PIMCO has filed two new municipal bond offerings with the SEC as investors pour money back into the once-troubled sector.
PIMCO last week filed two new municipal bond offerings with the U.S. Securities and Exchange Commission (SEC) as investors continue to pour money into the sector they fled after dire, but unfulfilled predictions of widespread municipal bond defaults.
Municipal bond funds have seen 15 straight weeks of positive inflows, including $698 million for the week ending March 14, according to Morningstar, Inc., which tracks the mutual fund industry. Federally tax-exempt income, regular payments and relative security appear to be winning back investors who sold in panic after celebrity analyst Meredith Whitney predicted billions of dollars of defaults in 2011.
PIMCO appears poised to meet this renewed interest with a new California Municipal Bond Fund and a National Intermediate Municipal Bond Fund. Registration statements for the funds were filed March 7, according to SEC records. The registration process typically takes about 75 days.
Overall investment in municipal debt is approximately $2.8 trillion today, according to the SEC, compared to $361 billion in 1981 and $20 billion in 1945. The products are favored by high net worth investors seeking tax-advantaged income. More than 70 percent of individuals with investable assets of $15 million to $25 million own municipal bonds, according to a fourth quarter study by Millionaire Corner on financial product ownership. Their average balance of their municipal bond holdings is $624,000.
Municipal bonds are “unique” among fixed-income financial products, according to Investment Basics provided by PIMCO. The debt obligations are issued by U.S. state and local governments and, unlike other bonds, offer tax-exempt income. Individuals rather than institutions make up the largest investor base. As a result munis tend to have higher credit quality and lower volatility than other fixed-income sectors, and lower volatility relative to other bonds of comparable maturity, PIMCO said.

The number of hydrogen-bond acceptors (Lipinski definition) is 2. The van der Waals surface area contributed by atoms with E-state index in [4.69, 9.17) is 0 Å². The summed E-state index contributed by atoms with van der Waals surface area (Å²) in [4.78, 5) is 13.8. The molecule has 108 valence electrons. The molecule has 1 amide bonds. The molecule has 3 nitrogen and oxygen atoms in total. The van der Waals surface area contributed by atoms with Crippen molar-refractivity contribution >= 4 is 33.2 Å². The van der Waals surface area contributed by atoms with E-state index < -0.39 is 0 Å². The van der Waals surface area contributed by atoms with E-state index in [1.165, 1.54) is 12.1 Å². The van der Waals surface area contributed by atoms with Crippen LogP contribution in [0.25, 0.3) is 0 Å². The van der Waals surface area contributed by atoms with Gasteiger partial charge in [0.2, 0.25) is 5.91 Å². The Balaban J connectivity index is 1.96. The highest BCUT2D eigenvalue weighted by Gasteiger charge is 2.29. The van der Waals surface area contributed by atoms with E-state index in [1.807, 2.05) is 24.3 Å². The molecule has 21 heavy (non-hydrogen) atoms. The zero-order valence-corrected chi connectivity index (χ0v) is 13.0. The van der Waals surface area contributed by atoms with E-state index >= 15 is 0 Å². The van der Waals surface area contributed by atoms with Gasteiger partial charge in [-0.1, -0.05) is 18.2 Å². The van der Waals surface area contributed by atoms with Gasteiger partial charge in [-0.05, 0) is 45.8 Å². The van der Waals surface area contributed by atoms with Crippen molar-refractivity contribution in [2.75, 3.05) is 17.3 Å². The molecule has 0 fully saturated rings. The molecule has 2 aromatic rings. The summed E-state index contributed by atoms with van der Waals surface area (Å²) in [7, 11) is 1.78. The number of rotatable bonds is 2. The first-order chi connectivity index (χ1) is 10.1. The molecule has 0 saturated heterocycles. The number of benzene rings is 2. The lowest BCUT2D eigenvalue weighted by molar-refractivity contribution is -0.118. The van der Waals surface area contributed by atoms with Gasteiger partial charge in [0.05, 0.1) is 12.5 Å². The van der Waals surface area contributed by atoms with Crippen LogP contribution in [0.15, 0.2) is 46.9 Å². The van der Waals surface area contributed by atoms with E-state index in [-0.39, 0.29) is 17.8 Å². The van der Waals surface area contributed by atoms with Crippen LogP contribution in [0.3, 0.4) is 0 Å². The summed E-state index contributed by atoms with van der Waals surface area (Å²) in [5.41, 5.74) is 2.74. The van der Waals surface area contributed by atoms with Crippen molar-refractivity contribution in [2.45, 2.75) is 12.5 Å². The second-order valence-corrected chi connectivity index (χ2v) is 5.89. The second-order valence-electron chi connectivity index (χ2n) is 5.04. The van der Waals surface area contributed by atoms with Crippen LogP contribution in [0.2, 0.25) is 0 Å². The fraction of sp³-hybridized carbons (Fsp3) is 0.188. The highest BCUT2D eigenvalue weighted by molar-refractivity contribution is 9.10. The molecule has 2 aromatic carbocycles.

The products also contain risks, warns the SEC, including call risk, the risk an issuer will repay a bond before its maturity date, and interest rate risk. A hike in interest rates can reduce the face value of a bond or the income on a floating-rate product. Inflation poses a risk by reducing the purchasing power of a fixed-income product and can also drive up interest rates. Municipal bonds may be also be difficult to sell, posing “liquidity risk” for investors.
The SEC also warns investors to consider all tax implications of municipal bond income, which may be subject to the federal alternative minimum tax or be eligible for state income tax benefits. The agency also notes the most bond brokers are compensated through a markup over the cost of a bond to the firm, but the markup is usually not disclosed. Any commissions charged will be reported on the confirmation statement.
Bond brokers must be properly licensed and registered with a securities regulator such as the SEC, a state regulatory agency, FINRA or the MSRB.
The two main types of municipal bonds are general obligation bonds and revenue bonds. General obligation bonds are secured by the full faith and credit of the issuer, while revenue bonds are secured by charges tied to the use of facilities, such as toll roads, bridges and water treatment plants, said PIMCO.